Carl sagan — contact. chapter 22 — gilgamesh
IN THIS time — heralded expansively as the Dawn of a New Age — burial in space was an expensive commonplace. Commercially available and a competitive business, it appealed especially to those who, in former times, would have requested that their remains be scattered over the county of their birth, or at least the mill town from which they had extracted their first fortune. But now you could arrange for your remains to circumnavigate the Earth forever — or as close to forever as matters in the workaday world. You need only insert a short codicil in your will. Then — assuming, of course, that you have the Wherewithal — when you die and are cremated, your ashes are compressed into a tiny almost toylike bier, on which is embossed your name and your dates, a short memorial verse, and the religious symbol of your choice (choose one of three). Along with hundreds of similar miniature coffins, it is then boosted up and dumped out at an intermediate altitude, expeditiously avoiding both the crowded corridors of geosynchronous orbit and the disconcerting atmospheric drag of low-Earth orbit. Instead, your ashes triumphantly circle the planet of your birth in the midst of the Van Allen I radiation belts, a proton blizzard where no satellite in its right mind would risk going to in the first place. But ashes do not mind.
At these heights, the Earth had become enveloped in the remains of its leading citizens, and an uninstructed visitor from a distant world might rightly believe he had chanced upon some somber space-age necropolis. The hazardous location of this mortuary would explain the absence of memorial visits from grieving relatives.
S. R. Hadden, contemplating this image, had been appalled at what minor portions of immortality these deceased worthies had been willing to settle for. All their organic parts — brains, hearts, everything that distinguished them as a person — were atomized in their cremations. There isn't any of you left after cremation, he thought, just powdered bone, hardly enough even for a very advanced civilization to reconstruct you from the remains. And then, for good measure, your coffin is placed smack in the Van Alien belts, where even your ashes get slowly fried.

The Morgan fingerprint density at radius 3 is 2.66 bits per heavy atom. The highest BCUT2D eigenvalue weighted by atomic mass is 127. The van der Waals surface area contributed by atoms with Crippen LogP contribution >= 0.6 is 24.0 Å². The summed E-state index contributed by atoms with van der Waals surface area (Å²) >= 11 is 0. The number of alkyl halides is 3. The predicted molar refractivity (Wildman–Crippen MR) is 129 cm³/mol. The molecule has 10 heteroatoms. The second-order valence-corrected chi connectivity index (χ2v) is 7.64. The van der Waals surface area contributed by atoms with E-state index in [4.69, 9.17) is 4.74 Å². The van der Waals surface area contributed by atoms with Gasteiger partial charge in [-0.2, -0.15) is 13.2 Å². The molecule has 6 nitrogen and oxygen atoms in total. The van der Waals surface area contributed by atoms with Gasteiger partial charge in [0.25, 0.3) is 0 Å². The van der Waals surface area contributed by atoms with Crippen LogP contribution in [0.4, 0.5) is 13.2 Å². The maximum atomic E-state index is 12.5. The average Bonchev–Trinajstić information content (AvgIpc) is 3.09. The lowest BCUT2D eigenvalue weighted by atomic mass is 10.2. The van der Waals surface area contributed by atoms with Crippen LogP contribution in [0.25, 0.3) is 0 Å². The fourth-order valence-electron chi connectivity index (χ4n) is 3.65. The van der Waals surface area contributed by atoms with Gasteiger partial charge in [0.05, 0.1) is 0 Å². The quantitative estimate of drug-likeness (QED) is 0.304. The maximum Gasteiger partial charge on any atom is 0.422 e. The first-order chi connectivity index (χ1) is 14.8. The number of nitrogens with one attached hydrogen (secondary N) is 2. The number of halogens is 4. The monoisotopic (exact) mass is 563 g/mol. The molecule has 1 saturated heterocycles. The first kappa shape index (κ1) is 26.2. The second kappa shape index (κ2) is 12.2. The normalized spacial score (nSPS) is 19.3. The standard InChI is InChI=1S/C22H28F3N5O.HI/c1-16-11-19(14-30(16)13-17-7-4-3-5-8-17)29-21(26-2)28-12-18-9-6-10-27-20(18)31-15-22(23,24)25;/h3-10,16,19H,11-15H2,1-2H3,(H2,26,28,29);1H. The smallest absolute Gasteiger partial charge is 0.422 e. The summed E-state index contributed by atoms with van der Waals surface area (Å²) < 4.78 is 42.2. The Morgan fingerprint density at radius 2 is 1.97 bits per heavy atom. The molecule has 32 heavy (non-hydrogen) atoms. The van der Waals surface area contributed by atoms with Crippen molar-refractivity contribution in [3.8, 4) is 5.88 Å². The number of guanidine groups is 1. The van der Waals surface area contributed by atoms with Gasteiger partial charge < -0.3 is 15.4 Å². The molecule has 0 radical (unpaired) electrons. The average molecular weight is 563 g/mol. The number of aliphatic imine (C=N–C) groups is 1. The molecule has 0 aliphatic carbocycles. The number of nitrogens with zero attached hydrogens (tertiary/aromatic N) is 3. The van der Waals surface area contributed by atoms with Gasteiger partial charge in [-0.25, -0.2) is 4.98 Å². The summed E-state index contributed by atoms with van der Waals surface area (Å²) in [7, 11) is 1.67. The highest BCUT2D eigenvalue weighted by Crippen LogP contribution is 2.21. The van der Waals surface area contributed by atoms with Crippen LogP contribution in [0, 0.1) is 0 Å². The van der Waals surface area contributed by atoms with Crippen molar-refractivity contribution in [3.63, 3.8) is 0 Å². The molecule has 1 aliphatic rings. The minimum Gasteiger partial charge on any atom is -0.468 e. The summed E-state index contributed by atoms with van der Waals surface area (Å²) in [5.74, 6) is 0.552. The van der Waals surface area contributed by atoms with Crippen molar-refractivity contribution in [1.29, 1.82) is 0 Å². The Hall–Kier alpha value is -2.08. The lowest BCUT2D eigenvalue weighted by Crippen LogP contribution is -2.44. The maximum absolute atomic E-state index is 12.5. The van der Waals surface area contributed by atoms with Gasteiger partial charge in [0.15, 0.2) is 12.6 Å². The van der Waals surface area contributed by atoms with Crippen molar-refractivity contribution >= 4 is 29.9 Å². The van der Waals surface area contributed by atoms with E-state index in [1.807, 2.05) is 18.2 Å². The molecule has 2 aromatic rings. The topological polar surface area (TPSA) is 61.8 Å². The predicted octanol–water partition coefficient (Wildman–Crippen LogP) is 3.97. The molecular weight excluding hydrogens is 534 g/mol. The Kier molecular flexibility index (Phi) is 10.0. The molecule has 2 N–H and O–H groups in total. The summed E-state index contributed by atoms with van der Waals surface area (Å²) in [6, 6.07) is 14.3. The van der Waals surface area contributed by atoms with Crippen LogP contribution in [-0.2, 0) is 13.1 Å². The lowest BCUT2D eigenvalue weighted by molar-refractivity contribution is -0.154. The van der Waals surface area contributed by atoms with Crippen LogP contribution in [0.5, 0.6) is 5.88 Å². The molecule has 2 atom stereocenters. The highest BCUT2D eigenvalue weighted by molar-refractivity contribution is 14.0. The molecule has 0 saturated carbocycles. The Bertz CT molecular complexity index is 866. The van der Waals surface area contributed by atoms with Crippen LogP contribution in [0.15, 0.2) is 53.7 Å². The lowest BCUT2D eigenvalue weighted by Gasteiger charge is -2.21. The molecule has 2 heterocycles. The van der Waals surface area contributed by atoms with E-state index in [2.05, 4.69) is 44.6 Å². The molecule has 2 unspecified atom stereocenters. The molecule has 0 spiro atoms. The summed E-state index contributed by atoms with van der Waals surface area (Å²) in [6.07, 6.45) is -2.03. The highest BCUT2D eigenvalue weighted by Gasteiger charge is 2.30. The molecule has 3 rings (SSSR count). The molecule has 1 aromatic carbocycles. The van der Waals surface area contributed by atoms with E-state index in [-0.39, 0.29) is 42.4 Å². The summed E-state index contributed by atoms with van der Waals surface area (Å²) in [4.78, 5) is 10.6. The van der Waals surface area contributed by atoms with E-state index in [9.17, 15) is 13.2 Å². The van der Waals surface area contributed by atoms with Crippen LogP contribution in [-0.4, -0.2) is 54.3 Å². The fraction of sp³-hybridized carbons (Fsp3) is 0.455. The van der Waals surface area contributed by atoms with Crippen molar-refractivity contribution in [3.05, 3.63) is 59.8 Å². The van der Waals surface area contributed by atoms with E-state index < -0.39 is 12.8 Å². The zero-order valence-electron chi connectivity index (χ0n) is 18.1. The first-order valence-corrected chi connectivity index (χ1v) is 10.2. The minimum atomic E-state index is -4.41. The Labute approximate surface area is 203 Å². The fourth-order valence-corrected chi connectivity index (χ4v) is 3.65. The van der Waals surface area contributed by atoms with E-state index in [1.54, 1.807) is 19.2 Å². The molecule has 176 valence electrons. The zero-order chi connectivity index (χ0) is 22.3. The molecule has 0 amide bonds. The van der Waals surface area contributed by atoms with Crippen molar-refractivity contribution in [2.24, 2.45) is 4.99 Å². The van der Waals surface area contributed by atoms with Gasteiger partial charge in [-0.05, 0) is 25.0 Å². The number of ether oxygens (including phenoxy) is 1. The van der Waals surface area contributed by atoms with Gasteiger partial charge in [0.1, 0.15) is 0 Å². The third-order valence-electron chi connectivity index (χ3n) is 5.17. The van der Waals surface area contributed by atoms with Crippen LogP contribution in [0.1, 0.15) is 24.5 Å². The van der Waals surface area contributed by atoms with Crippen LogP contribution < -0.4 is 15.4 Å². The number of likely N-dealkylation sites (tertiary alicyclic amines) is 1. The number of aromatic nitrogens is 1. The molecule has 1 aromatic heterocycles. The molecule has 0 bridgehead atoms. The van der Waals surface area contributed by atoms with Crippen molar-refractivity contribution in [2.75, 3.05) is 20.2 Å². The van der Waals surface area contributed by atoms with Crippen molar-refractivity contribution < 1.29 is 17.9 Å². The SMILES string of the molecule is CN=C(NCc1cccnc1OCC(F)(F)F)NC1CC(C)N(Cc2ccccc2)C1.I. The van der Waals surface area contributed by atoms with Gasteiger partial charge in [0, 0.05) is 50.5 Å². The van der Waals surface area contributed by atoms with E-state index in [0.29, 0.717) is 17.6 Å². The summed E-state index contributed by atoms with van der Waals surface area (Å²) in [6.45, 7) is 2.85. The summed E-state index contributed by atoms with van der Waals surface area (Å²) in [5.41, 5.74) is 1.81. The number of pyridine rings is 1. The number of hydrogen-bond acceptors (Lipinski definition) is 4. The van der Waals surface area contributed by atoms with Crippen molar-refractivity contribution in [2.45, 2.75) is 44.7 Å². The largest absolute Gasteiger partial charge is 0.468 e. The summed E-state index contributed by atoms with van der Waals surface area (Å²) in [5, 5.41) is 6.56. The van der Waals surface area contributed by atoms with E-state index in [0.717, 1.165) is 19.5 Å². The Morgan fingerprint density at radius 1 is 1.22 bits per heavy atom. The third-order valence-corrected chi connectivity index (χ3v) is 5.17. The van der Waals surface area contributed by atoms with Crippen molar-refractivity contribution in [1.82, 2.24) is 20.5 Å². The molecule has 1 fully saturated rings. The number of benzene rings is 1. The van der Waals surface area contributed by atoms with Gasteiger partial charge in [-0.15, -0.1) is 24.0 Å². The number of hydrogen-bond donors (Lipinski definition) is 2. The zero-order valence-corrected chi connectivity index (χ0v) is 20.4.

How much better if a few of your cells could be preserved. Real living cells, with the DNA intact. He visualized a corporation that would, for a healthy fee, freeze a little of your epithelial tissue and orbit it high — well above the Van Alien belts, maybe even higher than geosynchronous orbit. No reason to die first.
Do it now, while it's on your mind. Then, at least, alien molecular biologists — or their terrestrial counterparts of the far future — could reconstruct you, clone you, more or less from scratch. You would rub your eyes, stretch, and wake up in the year ten million. Or even if nothing was done with your remains, there would still be in existence multiple copies of your genetic instructions. You would be alive in principle. In either case it could be said that you would live forever.
But as Hadden ruminated on the matter further, this scheme also seemed too modest. Because that wasn't really you, a few cells scraped off the soles of your feet. At best they could reconstruct your physical form. But that's not the same as you. If you were really serious, you should include family photographs, a punctiliously detailed autobiography, all the books and tapes you've enjoyed, and as much else about yourself as possible. Favorite brands of after-shave lotion, for example, or diet cola.